Dear Ramón: a letter to my imaginary son-in-law

One morning when my youngest daughter was 3, she got out of bed, met me at the stairs, and with quiet sincerity said, “Daddy, I have a husband.”

“Oh really? What’s his name?”

“Ramón,” she said, pronouncing the name “Wah-mone.”

“Can I meet him?” I asked.

She looked away for a moment, then looked back at me and said, “He’s using the bathroom.”

“I see,” and thus began my relationship with my imaginary son-in-law. In the week after he married my daughter, he mowed the backyard, took a job “writing papers,” cared for my imaginary grandkids, and got sick with an “ear confection” (those ear confections are the worst!).

My daughter is now 8 and, assuming she gets married, Ramón is likely out there somewhere. When he finally shows up, there are some things I’d like to say to him. I’ll go ahead and start with this:

Dear Ramón,

So you’re the one — the man who’s going to marry my daughter. Wow. I never thought this day would come.

Don’t get me wrong: I wanted it to come; it’s just that her mom and I have spent so many years loving her, praying for her and getting to know her. Now she’s yours “to have and to hold” and I want you to do that well. That’s why you need to understand that loving my daughter will require you to care for her in many of the ways she needed back when she pretend-married you at age 3. That’s going to start with playing together.

My daughter would play all day if she could, and she’s still going to need playtime with you when she grows up. You can’t maintain a good friendship with someone you can’t have fun with, and if you don’t have a good friendship, things like intimacy and deep conversation will eventually become a relic of days gone by. So remember to have fun with her, Ramón — it’s one of the most effective ways you can keep things fresh in your relationship.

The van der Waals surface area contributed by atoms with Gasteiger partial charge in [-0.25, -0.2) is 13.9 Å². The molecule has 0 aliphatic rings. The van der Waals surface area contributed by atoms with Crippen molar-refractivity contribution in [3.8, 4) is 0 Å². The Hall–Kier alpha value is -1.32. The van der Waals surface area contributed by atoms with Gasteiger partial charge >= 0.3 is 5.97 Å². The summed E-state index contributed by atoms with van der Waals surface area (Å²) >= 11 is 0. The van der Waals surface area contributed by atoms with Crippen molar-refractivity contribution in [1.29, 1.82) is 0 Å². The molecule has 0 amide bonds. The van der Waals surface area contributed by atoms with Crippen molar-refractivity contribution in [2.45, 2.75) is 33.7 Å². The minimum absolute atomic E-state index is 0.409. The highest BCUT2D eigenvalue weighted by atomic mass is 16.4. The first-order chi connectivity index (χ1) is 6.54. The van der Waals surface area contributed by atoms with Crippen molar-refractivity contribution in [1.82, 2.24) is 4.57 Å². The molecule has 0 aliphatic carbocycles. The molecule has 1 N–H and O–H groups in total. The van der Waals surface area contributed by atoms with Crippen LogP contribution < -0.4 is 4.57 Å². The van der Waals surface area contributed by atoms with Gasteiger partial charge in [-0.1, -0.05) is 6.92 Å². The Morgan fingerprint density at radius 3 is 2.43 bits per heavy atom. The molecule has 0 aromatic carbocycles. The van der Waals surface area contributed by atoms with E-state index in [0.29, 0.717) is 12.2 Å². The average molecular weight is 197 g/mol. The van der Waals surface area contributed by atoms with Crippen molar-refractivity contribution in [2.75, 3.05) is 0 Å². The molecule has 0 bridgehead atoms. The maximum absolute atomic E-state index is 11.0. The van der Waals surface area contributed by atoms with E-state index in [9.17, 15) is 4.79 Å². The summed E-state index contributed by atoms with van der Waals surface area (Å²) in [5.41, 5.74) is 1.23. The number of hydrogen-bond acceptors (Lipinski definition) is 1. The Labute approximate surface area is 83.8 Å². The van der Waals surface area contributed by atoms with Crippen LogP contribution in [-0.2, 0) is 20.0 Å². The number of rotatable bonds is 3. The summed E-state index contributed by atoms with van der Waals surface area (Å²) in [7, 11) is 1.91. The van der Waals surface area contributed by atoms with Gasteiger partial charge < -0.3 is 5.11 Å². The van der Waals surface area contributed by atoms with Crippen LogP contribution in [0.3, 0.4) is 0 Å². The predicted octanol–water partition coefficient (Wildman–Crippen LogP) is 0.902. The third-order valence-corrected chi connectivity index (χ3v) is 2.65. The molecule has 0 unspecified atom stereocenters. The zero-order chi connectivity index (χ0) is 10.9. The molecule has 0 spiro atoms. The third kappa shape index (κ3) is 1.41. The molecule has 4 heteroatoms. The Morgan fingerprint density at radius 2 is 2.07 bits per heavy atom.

Another thing: Please don’t ever stop adoring her. Man, you have no idea how many times a week she comes into the living room and says, “Watch me, Daddy!” Then she does a dance, a new gymnastics move, or shows me her pretty outfit. At the heart of her request for attention is the same desire: She wants me to stop and behold her. So I do. I tell her that she’s beautiful, smart and strong; and it means everything to her. One day, it will mean everything to her when you do the beholding — don’t forget to do that, Ramón.

One last thing: I hope you’ll pray with her frequently. I know a lot of men who find it awkward to pray with their wives — it’s going to be a lot easier for you. My daughter and her sister pray with me every night and it sparks some profound conversations about who God is, how He answers prayers and what He’s trying to tell us through Scripture. She’s still going to need that kind of spiritual engagement when she’s your wife. Don’t be weird about it — just do it. You’ll be drawing closer to her and Jesus, and nothing can make your marriage stronger than that.

I could give you some more advice but I don’t want to overwhelm you. I just want you to remember that although you’re marrying a grown woman, being a good husband will require you to love her even more than I do now — and that’s saying a lot.


Your future father-in-law

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